MONTERREY, Mexico – Just as Pope Francis is set to land in Mexico and denounce the violence taking place in the country, a prison brawl in the northern city of Monterrey has left 49 people dead and several more injured.


In the biggest prison riot that Mexico has ever seen, the unrest began shortly after midnight in the B and C sections of the Centro Preventivo de Reinserción Social Topo Chico, a prison in the northewestern part of the city of Monterrey, Nuevo León.

Antonio Argüello, the head of the department for Social Communication of the Secretary of Public Safety, said that the riot lasted approximately 90 minutes and was quelled at around 1:30 in the morning by members of the Civil Forces (police) with help from military members, but he did not explain as to how this happened or if the intervention of the security forces led to more deaths.

In the first reports that are surely to change over the coming days and weeks as more details are gathered, the main theory for the cause of the riot was the killing of a gang boss who was thwarted in his attempt to escape by rival gang members. The violence then began in the blowback to the killing.

The brawl began between members of Los Zetas and the Gulf Cartel, two major narcotrafficking cartels that split power and control in the overcrowded prison of some 3,900 inmates that was built to hold 2,500.

Jorge Hernández Cantú, a high-ranking member of the Gulf Cartel imprisoned for a multitude of murders and kidnappings, allegedly attempted to escape from the prison through the area where conjugal visits are held. To aid in his escape, a small fire was lit in the area in order to distract prison guards while he fled.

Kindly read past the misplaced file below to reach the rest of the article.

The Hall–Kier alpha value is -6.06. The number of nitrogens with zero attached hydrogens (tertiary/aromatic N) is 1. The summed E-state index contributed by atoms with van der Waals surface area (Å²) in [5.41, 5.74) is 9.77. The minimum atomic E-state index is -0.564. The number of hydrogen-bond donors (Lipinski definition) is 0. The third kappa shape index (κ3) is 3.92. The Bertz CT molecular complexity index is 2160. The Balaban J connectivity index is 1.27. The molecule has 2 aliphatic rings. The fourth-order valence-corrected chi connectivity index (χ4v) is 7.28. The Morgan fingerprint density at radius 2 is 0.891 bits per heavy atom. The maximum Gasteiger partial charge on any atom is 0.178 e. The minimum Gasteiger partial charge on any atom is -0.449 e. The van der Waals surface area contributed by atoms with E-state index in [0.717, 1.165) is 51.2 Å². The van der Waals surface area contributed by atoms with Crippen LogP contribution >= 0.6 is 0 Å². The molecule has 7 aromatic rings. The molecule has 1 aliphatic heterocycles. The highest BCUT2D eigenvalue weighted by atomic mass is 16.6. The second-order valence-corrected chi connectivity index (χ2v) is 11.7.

Simultaneously, gang members loyal to Juan Pedro Saldívar Farías, a top leader in Los Zetas (which splintered off from the Gulf Cartel in 2010) who was recently transferred to the prison, sought to stop the escape of Hernández Cantú. Both of the gang leaders were said to have survived the riot and are still inside the prison.

The brawl escalated and, according to Argüello, the food storage rooms were set on fire as inmates attacked each other in close combat; only shanks (makeshift knives) and kitchen knives stolen from the cafeteria area were used as the initial report said there were no traces of gunfire.

By the end of the riot, 49 people were dead and 12 were injured, and all of the victims were prisoners.

Shortly after the news broke, Jaime “El Bronco” Rodríguez Calderón, the Governor of the State of Nuevo León, called the event a “tragedy” that was the result of “the very difficult conditions found in the nation’s penitentiary centers.”

Given the size of the prison, Rodríguez Calderón said that as of late Thursday night, there were “some small sections of the complex” which were still “under the control of the criminals.” He insisted that action was being taken slowly in those areas “so that there are not any more victims.”

The Governor, who surprisingly rose to the position last year as an Independent (a first in any Mexican state), flew over the prison in a police helicopter and lamented that he saw “an old prison that is complex in many ways.”

“There is a mix of inmates in this prison, a mix that should not exist at all. Prisoners convicted of milder, non-violent crimes are placed together with prisoners convicted of murder and other heinous crimes, and that includes many prisoners that are members of organized crime groups. The Mexican penitentiary system is overburdened and what happened here is just one example of that,” Rodríguez Calderón said.